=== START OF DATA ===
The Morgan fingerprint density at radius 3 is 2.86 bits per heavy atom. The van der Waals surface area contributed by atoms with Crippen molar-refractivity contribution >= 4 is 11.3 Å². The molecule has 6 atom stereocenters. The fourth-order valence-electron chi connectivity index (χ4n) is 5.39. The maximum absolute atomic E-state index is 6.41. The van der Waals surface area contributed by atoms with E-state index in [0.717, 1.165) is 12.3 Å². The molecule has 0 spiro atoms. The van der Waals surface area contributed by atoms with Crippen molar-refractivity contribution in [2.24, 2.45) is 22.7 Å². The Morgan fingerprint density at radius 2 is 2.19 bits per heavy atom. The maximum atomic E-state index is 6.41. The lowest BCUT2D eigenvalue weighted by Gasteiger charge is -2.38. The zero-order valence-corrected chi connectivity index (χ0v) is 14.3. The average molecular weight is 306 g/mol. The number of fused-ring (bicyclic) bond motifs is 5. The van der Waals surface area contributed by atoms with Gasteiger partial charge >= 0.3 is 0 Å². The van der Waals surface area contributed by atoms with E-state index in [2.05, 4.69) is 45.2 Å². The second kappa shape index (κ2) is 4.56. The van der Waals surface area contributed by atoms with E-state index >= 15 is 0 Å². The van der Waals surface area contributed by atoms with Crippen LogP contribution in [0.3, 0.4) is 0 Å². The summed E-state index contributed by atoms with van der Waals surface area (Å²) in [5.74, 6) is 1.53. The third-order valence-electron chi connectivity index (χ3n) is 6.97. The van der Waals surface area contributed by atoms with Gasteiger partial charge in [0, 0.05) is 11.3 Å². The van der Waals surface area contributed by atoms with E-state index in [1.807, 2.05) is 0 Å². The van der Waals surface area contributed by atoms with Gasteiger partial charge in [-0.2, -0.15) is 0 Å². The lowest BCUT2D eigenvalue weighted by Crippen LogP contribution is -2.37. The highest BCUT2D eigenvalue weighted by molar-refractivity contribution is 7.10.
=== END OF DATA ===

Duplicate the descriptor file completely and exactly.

The Morgan fingerprint density at radius 3 is 2.86 bits per heavy atom. The van der Waals surface area contributed by atoms with Crippen molar-refractivity contribution >= 4 is 11.3 Å². The molecule has 6 atom stereocenters. The fourth-order valence-electron chi connectivity index (χ4n) is 5.39. The maximum absolute atomic E-state index is 6.41. The van der Waals surface area contributed by atoms with E-state index in [0.717, 1.165) is 12.3 Å². The molecule has 0 spiro atoms. The van der Waals surface area contributed by atoms with Crippen molar-refractivity contribution in [2.24, 2.45) is 22.7 Å². The Morgan fingerprint density at radius 2 is 2.19 bits per heavy atom. The maximum atomic E-state index is 6.41. The lowest BCUT2D eigenvalue weighted by Gasteiger charge is -2.38. The zero-order valence-corrected chi connectivity index (χ0v) is 14.3. The average molecular weight is 306 g/mol. The number of fused-ring (bicyclic) bond motifs is 5. The van der Waals surface area contributed by atoms with Gasteiger partial charge >= 0.3 is 0 Å². The van der Waals surface area contributed by atoms with E-state index in [2.05, 4.69) is 45.2 Å². The second kappa shape index (κ2) is 4.56. The van der Waals surface area contributed by atoms with E-state index >= 15 is 0 Å². The van der Waals surface area contributed by atoms with Crippen LogP contribution in [0.3, 0.4) is 0 Å². The summed E-state index contributed by atoms with van der Waals surface area (Å²) in [5.74, 6) is 1.53. The third-order valence-electron chi connectivity index (χ3n) is 6.97. The van der Waals surface area contributed by atoms with Gasteiger partial charge in [0, 0.05) is 11.3 Å². The van der Waals surface area contributed by atoms with E-state index in [1.807, 2.05) is 0 Å². The van der Waals surface area contributed by atoms with Gasteiger partial charge in [-0.2, -0.15) is 0 Å². The lowest BCUT2D eigenvalue weighted by Crippen LogP contribution is -2.37. The highest BCUT2D eigenvalue weighted by molar-refractivity contribution is 7.10.